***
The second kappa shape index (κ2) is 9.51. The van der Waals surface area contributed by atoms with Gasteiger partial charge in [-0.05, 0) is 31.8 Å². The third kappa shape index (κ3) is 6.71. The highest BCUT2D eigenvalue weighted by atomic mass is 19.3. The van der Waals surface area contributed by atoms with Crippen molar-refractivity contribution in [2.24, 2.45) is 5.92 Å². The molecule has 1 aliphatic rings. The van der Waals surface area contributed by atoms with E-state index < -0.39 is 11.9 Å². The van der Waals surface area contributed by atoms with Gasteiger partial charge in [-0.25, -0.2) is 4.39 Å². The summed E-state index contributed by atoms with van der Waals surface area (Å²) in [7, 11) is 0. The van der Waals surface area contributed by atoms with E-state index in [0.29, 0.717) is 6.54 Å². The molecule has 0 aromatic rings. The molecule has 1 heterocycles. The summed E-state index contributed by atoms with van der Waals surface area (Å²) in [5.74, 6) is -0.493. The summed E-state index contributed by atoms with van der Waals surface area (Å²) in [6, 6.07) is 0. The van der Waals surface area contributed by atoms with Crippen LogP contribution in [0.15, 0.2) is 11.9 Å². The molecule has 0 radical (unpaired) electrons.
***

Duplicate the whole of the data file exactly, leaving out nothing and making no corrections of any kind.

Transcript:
The second kappa shape index (κ2) is 9.51. The van der Waals surface area contributed by atoms with Gasteiger partial charge in [-0.05, 0) is 31.8 Å². The third kappa shape index (κ3) is 6.71. The highest BCUT2D eigenvalue weighted by atomic mass is 19.3. The van der Waals surface area contributed by atoms with Crippen molar-refractivity contribution in [2.24, 2.45) is 5.92 Å². The molecule has 1 aliphatic rings. The van der Waals surface area contributed by atoms with E-state index < -0.39 is 11.9 Å². The van der Waals surface area contributed by atoms with Gasteiger partial charge in [-0.25, -0.2) is 4.39 Å². The summed E-state index contributed by atoms with van der Waals surface area (Å²) in [7, 11) is 0. The van der Waals surface area contributed by atoms with E-state index in [0.29, 0.717) is 6.54 Å². The molecule has 0 aromatic rings. The molecule has 1 heterocycles. The summed E-state index contributed by atoms with van der Waals surface area (Å²) in [5.74, 6) is -0.493. The summed E-state index contributed by atoms with van der Waals surface area (Å²) in [6, 6.07) is 0. The van der Waals surface area contributed by atoms with Crippen LogP contribution in [0.15, 0.2) is 11.9 Å². The molecule has 0 radical (unpaired) electrons.